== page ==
Mexico has begun an intriguing new program aimed at using the U.S. film industry to pay off some of its $100 billion international debt. Officials in the Mexican government announced the plan this week in Beverly Hills, where they tried to convince Hollywood studios that it's more economical and just as efficient to shoot in Mexico as in Canada; although many U.S. films requiring exotic scenery are shot south of the border these days, Canada has become an even more popular destination for moviemakers distressed by the high cost of shooting in the States.
To sweeten the pot, Mexico is offering coproductions with and financial participation by both government and private sector. But the most unusual provision of the new plan calls for some $350 million of the money raised by film productions to go directly to several of Mexico's stateside creditors, including Chase Manhattan and the Bank of America.
'Stakeout's' Big Start
"Stakeout," the picture that director John Badham insisted be referred to as a movie, not a film, is doing what summer movies are supposed to do at the box office: Two weeks ago it opened as the biggest moneymaker in the country, and its gross last weekend showed a surprising 8 percent increase. By contrast, "The Living Daylights" dropped by 35 percent in its third weekend, while "Who's That Girl," "Nadine," "Masters of the Universe" and "The Monster Squad" are all falling even faster. Still more impressively, "Stakeout" managed to hang on to the best per-screen average of any film in wide release: Its $5,487 per theater easily beat the top-grossing newcomer, "Can't Buy Me Love," and edged out the impressive totals for "No Way Out," which made $5,284 per theater, seeming to justify Orion's decision to hold the film until after "The Untouchables" came out in order to capitalize on star Kevin Costner's newfound visibility.
Fisher's Pact With Disney
So far, she's written only one unproduced movie script -- but the television show she helped create just won 20 Emmy nominations, so "L.A. Law" writer/producer Terry Louise Fisher has signed a one-year film production deal with Walt Disney Studios. Fisher, a former entertainment lawyer and prosecuting attorney, has written for television for the past several years, from "Cagney & Lacey" to TV movies to "L.A. Law," which she says will remain her first priority. Her one previous entry into the movie business was a script, "The One," which was bought by Columbia Pictures but remains unproduced; with the Disney deal, she says, she plans to concentrate on working with young writers rather than writing herself.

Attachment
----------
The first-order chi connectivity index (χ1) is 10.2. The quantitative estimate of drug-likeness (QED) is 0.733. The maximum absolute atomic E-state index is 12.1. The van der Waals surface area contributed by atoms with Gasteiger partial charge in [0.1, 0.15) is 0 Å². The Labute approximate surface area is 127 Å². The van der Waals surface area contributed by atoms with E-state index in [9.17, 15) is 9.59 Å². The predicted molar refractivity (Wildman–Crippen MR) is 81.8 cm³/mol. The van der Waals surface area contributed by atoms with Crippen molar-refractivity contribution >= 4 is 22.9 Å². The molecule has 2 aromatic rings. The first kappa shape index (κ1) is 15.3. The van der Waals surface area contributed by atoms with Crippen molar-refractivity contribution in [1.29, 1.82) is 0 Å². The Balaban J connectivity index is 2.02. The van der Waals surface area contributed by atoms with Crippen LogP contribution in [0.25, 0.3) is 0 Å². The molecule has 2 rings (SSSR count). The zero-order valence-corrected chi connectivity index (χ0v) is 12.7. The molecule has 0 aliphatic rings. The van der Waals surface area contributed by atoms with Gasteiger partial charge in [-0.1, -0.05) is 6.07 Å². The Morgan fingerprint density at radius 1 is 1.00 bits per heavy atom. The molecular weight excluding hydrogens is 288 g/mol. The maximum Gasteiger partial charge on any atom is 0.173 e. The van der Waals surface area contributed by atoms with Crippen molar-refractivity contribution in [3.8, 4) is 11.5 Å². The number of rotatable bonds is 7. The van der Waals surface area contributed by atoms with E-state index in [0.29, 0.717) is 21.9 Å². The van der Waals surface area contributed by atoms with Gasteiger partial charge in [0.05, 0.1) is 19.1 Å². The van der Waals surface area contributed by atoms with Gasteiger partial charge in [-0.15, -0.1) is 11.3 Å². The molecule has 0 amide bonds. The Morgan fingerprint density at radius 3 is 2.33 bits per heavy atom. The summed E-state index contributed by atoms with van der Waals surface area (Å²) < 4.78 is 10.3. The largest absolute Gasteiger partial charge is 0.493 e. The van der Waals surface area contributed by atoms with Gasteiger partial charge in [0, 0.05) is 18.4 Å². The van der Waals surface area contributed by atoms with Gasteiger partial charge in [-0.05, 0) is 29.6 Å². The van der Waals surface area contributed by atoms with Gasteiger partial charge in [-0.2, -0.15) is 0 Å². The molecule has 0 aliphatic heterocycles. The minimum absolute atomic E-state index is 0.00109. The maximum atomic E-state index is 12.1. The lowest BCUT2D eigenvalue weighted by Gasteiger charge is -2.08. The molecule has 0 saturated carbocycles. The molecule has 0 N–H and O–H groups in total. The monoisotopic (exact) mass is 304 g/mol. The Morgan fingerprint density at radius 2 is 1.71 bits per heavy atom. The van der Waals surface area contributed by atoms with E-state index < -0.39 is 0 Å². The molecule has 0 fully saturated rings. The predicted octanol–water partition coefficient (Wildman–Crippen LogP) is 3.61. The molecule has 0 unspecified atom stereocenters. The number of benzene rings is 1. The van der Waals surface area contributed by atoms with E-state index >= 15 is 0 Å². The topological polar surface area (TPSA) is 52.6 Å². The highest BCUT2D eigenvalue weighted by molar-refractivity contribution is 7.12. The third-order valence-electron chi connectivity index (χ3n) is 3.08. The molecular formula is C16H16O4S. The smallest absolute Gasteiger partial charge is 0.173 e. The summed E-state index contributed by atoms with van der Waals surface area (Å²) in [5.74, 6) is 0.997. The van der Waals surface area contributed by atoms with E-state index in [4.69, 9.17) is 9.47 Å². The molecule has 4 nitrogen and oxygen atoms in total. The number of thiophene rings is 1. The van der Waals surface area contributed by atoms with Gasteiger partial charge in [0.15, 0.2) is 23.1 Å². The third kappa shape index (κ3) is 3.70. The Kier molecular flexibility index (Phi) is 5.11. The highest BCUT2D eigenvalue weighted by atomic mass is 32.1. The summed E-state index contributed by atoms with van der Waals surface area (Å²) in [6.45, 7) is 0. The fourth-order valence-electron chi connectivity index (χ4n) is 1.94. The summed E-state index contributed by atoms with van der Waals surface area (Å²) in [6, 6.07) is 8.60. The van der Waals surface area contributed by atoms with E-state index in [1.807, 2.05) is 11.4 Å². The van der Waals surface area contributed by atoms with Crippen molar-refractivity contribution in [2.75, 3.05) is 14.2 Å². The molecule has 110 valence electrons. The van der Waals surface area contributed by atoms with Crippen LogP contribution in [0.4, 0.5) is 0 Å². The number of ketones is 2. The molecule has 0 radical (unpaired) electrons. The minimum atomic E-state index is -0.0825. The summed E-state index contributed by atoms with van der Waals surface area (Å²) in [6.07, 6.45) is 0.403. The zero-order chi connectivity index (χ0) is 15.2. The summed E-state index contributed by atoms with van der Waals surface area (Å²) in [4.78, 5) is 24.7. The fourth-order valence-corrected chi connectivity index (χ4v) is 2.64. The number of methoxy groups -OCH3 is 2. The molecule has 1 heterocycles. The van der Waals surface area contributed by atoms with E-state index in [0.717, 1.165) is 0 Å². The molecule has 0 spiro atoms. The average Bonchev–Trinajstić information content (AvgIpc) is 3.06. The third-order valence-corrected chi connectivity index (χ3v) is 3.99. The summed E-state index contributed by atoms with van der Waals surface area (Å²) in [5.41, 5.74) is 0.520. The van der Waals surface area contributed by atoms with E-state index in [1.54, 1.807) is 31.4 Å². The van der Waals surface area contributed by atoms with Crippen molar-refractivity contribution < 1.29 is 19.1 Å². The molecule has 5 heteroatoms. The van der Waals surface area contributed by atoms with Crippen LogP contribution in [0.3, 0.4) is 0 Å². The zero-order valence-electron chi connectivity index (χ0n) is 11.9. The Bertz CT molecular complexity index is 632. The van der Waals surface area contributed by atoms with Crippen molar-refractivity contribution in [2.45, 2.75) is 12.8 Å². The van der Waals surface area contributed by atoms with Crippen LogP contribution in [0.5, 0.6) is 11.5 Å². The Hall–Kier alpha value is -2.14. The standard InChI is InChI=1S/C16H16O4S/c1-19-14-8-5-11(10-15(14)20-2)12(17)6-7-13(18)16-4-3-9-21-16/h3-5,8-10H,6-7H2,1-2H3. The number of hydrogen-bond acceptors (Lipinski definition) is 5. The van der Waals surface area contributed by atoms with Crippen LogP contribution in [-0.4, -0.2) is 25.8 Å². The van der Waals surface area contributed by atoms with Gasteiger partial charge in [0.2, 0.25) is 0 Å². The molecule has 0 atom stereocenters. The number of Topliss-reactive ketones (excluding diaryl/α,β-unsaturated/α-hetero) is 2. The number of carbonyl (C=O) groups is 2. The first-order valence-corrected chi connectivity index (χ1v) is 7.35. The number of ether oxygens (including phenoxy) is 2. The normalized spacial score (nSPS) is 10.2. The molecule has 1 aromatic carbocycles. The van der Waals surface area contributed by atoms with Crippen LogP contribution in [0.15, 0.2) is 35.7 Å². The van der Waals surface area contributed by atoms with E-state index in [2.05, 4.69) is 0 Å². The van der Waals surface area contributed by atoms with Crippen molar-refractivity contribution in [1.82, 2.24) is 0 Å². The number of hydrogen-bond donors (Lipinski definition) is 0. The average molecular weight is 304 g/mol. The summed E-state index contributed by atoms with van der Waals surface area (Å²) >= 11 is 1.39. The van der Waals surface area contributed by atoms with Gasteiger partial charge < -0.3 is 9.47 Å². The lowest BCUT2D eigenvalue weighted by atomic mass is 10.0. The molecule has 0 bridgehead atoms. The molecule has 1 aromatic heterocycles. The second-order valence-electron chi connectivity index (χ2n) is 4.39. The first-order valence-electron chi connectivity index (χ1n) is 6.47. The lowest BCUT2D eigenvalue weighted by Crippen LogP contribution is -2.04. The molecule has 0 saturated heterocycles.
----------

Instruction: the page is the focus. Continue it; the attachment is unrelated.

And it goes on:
Steve McQueen's motion-picture debut will become the next 1950s horror film to receive a big-budget, '80s-style update. In the tradition of "The Fly," "Invasion of the Body Snatchers" and "Invaders From Mars," production begins in mid-November on a $15 million remake of "The Blob." Cinema Group Pictures plans to release the Chuck Russell-directed film next Memorial Day ... Shortly before that movie comes out, an unusual deal between International Video Entertainment's Family Home Entertainment division and Tonka toys will result in the release of "Pound Puppies: The Legend of Bigpaw." The deal was a means of capitalizing on Tonka's clout and FHE's video experience in order to make and promote a line of Tonka's children's videos -- but since FHE is owned by the film-producing firm Carolco, they'll kick things off with an Easter release of the big-screen kids' movie. And yes, the deal means that Carolco will probably make subsequent feature films based on Tonka toys.
John Gregory Dunne and Joan Didion are writing the script for a film version of Norman Mailer's novel "Deer Park" ... And according to Daily Variety, Marlon Brando was asked to play a Russian general in "Rambo III," which after numerous delays will soon begin filming in Israel. Brando declined -- and reportedly he said no because he didn't want any part of a film that, in these uncertain times, depicts hostilities between the United States and the Soviet Union